HISTORY: Our “Thousand Acres” – Part 3

May 31, 2019 | About Albemarle


HISTORY: Our “Thousand Acres” – Part 3

By: Sue Engelhardt
Custom Map Creator: Janet Benton

The previous two parts of this History of Our “Thousand Acres” provided historical context regarding our community, but what exactly did the field research uncover in working with the developer of Albemarle Plantation?

All exposed ground surfaces within the fairways and Clubhouse area were inspected for evidence of human occupation, and one site was extensively tested because of its proximity to Yeopim Creek. The researchers concluded that the absence of archaeological sites on the landforms adjacent to the Albemarle Sound and Yeopim Creek is probably due to extreme erosion. Secondary causes may include the lack of easily tillable soils and good drainage, since both prehistoric and historic inhabitants generally preferred to occupy sandy loam soils in similar environments.

Recent developments on this property include a hog farm operated by C. Walton Lane. Additionally, two structures stood on this site, both of which were razed in the early 1980s. There was also a farmstead here that appeared to have been inhabited from the early nineteenth century through the early twentieth (see map). But the researchers found that destruction of surface and subsurface occupational features by natural erosion and human intervention made it impossible for this site to yield significant research information about prehistoric or early historic settlement. The study concluded that construction on the surveyed acres of the proposed Albemarle Plantation tract would have no effect on significant historic properties in the study area.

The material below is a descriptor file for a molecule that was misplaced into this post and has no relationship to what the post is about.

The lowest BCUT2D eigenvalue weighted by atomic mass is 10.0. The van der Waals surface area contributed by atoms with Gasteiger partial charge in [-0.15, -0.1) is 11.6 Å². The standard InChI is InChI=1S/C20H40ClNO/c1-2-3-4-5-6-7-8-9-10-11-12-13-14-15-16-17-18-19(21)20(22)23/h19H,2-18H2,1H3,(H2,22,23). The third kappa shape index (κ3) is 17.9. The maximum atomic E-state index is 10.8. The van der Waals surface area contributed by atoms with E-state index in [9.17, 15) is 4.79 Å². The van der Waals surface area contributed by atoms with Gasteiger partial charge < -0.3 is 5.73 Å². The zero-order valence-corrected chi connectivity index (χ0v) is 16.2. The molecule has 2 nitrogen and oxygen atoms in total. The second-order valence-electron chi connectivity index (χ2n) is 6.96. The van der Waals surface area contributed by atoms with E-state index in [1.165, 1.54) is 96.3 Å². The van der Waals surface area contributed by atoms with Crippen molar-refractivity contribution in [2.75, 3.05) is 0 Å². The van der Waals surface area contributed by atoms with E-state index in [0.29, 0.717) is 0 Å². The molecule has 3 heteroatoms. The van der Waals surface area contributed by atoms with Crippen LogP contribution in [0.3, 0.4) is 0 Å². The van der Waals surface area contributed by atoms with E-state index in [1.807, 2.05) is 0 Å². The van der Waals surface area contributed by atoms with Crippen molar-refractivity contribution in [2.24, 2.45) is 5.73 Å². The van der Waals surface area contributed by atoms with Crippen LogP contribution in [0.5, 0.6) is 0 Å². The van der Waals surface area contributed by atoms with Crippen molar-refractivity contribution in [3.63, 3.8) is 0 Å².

The completion of the study provided the final approval to start developing our community. The owners/developer, HPB Enterprises, Inc. included Messrs. Hurdle, Perry, and Bosher. The golf course, Clubhouse, and other amenities were finished in 1992 and 1993, while the first homes were built in 1993 and 1994. To-day we have roughly 500 homes and 1153 lots.
The study does not include information on why the tract was called Albemarle Plantation, but it is clear that there is no historical significance to the name. Elwood H. Perry Jr., one of the developers at the time, said there was nothing magic about selecting the name. He wanted to use Albemarle, because of the Sound, and Plantation because it helped identify the community as being in the South and connoted a large tract of land in a farmland area.

Along with exploring the history of our community, it seemed relevant to research other communities that are called plantations, some of which have historical significance. When there is no historical significance, such as with our community, some of those communities have deleted “plantation” from their name. Others have focused on marketing without using the “plantation” part of their name, and still others are not pursuing any change.

History is important. I hope these articles will further our ability as a community to communicate to those who live here now, as well as those who may be considering living here, what our history is all about.

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